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Research has revealed that US Smartphone users are spending more time using mobile apps than those who are using desktop web and mobile web. The mobile analytics firm Flurry conducted the research and they claim that people are spending 81 minutes a day using mobile apps compared to 74 minutes for web usage – according to their blog post.
The statistics were based on Flurry’s own app data of more than 85,000 Apps across all major devices including iPhone, Android, Blackberry and Windows phone. They compared these statistics with that of the publicly available internet usage information from Alexa statistics and comScore.
What’s interesting is the significant rise of mobile app usage, which has now overtaken web usage in terms of time spent. For example, only a year ago the data revealed that 43 minutes was being spent using mobile Apps, a year later this figure has risen to 81 minutes – that’s a year on year growth of 91%.
If you compare this growth to the time being spent on web usage (so that’s desktop and mobile web) you can see a marked difference. A year ago, the time spent on web usage (64 minutes) outspaced mobile apps (43 minutes), however whilst the time spent on mobile Apps has risen significantly over the year, the time spent on web usage has only grown marginally. As of June 2011, the time being spent on web usage stood at 74 minutes – that’s a year on year growth of 16%.
How can mobile Apps significantly larger growth be explained? Flurry suggests, “This growth has come primarily from more sessions per user, per day rather than a large growth in average session lengths.” Therefore, we’re seeing users spending more time over the course of a day on mobile Apps. However, what Apps are being used?
This can help explain exactly why more users are spending an overall longer amount of time using mobile Apps. For example, Flurry have categorised the time spent per app, revealing that a considerable 47% is spent on gaming, with 32% of app time being sent on social network. News and entertainment Apps picked up 9% and 7% of app time spent respectively, followed by 5% which come under the ‘other’ category.
Gaming and social network alone account for a monstrous 79% of total usage, which is being used more frequently and for longer periods of time. This isn’t surprising given how popular online gaming and social networking is, however it does bring home just how engaging these Apps are compared to other online facilities. According to Flurry, this data helps explain the reasons behind Facebook’s Project Spartan –an HTML5 based web app for mobile Safari designed to bypass Apple’s App store, just as the Financial Times have done [See: FT Launch Web App Independent from Apple’s iTunes]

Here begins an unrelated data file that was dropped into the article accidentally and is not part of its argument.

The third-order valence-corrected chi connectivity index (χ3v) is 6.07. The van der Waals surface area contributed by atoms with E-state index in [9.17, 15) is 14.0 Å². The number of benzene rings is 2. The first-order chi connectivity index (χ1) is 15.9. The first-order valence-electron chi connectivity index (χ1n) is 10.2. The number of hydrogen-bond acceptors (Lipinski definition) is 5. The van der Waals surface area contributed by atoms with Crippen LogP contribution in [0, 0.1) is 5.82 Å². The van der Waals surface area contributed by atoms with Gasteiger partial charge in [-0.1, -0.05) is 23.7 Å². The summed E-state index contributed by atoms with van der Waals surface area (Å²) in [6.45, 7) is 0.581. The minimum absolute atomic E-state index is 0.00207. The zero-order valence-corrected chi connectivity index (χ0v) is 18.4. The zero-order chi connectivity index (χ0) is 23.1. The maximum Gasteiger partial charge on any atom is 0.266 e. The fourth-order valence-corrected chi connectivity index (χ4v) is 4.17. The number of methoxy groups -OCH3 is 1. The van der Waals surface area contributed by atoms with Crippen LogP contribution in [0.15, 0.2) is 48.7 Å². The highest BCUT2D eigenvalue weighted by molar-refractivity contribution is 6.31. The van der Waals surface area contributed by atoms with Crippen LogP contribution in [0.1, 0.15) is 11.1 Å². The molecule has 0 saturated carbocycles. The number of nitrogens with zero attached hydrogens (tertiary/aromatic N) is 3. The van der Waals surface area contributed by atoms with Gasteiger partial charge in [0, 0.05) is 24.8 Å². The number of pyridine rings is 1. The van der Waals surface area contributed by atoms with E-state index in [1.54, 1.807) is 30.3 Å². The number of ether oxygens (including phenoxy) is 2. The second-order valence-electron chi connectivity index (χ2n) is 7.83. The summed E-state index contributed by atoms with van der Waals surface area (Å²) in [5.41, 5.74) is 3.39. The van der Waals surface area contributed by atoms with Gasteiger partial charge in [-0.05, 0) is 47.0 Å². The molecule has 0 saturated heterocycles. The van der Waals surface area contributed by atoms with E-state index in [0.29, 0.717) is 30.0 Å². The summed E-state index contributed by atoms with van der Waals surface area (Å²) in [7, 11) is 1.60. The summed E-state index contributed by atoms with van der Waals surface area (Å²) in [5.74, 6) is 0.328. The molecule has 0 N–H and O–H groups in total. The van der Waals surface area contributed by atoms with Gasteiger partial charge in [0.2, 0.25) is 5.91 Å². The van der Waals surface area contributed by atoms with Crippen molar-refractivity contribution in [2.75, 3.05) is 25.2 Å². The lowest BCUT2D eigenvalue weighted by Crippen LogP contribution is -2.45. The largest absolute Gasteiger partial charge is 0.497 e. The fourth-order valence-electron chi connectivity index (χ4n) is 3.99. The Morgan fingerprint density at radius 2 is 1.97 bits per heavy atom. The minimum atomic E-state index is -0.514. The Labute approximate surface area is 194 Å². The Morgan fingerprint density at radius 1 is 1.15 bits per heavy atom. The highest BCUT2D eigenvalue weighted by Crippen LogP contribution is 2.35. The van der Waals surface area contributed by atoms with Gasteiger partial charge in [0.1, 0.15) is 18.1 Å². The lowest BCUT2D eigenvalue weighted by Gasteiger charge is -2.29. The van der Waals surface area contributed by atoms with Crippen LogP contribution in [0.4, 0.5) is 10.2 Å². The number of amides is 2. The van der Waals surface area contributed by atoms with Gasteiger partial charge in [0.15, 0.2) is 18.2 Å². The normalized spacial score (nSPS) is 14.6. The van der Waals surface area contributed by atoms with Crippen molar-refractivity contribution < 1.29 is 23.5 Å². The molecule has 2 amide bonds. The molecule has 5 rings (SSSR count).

This data makes it clear that mobile Apps are proving to very popular indeed, and as technology moves forward, interactive media usage will shift from the web towards mobile. The stats prove that interactive gaming and social networking are taking up most of the user’s time – so will this be the next large battle ground over the consumer? Well if Facebook’s movements are anything to go by then yes, but don’t rule out some big moves from Apple and Google to make certain a consumer relationship monopoly isn’t formed – watch this space.
Mobile Phone App Icon Background via BigStock
In today’s multichannel world, there are mountains of data which provide insights into how users have interacted with your business and their path to conversion (or non-conversion). It is important to understand performance with multichannel marketing, which can be achieved through attribution modelling. Attribution refers to assigning credit to something (a channel, touchpoint, etc.) for the role it played in the final conversion. An attribution model is a rule, or set of rules, that assigns this credit correctly to the right channel or touchpoint.
For a long time, Bing, the UK’s second-largest search engine, has been underappreciated and, in some instances, even ignored. Often regarded as the inferior search engine to market leader Google, Bing has historically struggled to appeal to many in the digital world. Most PPC analysts would give justified reasons for neglecting Bing for so long; these include the volume of traffic and the user experience just not matching up to Google. However, the validity of these assessments is now diminishing. Bing has grown and improved rapidly in the last couple of years; if you are not integrating it into your comprehensive digital marketing plan, you run the risk of missing out on a large portion of your chosen market and significant revenue.